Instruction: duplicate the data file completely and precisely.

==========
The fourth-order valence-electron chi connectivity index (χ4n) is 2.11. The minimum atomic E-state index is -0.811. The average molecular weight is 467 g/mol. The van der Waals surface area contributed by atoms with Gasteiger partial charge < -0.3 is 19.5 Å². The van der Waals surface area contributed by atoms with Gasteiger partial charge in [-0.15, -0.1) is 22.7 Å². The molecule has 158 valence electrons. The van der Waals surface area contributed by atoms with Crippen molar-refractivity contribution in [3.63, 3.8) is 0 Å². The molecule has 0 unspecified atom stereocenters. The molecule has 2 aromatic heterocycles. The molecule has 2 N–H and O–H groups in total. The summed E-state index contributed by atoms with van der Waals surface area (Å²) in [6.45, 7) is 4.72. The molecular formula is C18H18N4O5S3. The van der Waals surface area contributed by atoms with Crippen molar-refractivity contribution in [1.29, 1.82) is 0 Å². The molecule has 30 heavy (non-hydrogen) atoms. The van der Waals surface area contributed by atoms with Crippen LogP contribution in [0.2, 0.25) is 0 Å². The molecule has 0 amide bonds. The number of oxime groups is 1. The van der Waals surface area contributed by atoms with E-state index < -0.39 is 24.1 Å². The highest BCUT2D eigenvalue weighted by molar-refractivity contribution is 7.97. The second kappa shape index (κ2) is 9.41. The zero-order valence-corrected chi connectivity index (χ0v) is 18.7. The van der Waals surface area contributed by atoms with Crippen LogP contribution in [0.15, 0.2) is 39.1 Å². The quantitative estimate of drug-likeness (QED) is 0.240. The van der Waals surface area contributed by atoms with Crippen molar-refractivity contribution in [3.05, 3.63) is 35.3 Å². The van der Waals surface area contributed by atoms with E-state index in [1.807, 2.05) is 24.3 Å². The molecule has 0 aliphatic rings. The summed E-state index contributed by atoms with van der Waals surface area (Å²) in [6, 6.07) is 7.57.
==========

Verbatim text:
The fourth-order valence-electron chi connectivity index (χ4n) is 2.11. The minimum atomic E-state index is -0.811. The average molecular weight is 467 g/mol. The van der Waals surface area contributed by atoms with Gasteiger partial charge < -0.3 is 19.5 Å². The van der Waals surface area contributed by atoms with Gasteiger partial charge in [-0.15, -0.1) is 22.7 Å². The molecule has 158 valence electrons. The van der Waals surface area contributed by atoms with Crippen molar-refractivity contribution in [3.63, 3.8) is 0 Å². The molecule has 0 unspecified atom stereocenters. The molecule has 2 aromatic heterocycles. The molecule has 2 N–H and O–H groups in total. The summed E-state index contributed by atoms with van der Waals surface area (Å²) in [6.45, 7) is 4.72. The molecular formula is C18H18N4O5S3. The van der Waals surface area contributed by atoms with Crippen molar-refractivity contribution in [1.29, 1.82) is 0 Å². The molecule has 30 heavy (non-hydrogen) atoms. The van der Waals surface area contributed by atoms with Crippen LogP contribution in [0.2, 0.25) is 0 Å². The molecule has 0 amide bonds. The number of oxime groups is 1. The van der Waals surface area contributed by atoms with E-state index < -0.39 is 24.1 Å². The highest BCUT2D eigenvalue weighted by molar-refractivity contribution is 7.97. The second kappa shape index (κ2) is 9.41. The zero-order valence-corrected chi connectivity index (χ0v) is 18.7. The van der Waals surface area contributed by atoms with Crippen LogP contribution in [0.15, 0.2) is 39.1 Å². The quantitative estimate of drug-likeness (QED) is 0.240. The van der Waals surface area contributed by atoms with Crippen molar-refractivity contribution in [3.05, 3.63) is 35.3 Å². The van der Waals surface area contributed by atoms with E-state index in [1.807, 2.05) is 24.3 Å². The molecule has 0 aliphatic rings. The summed E-state index contributed by atoms with van der Waals surface area (Å²) in [6, 6.07) is 7.57.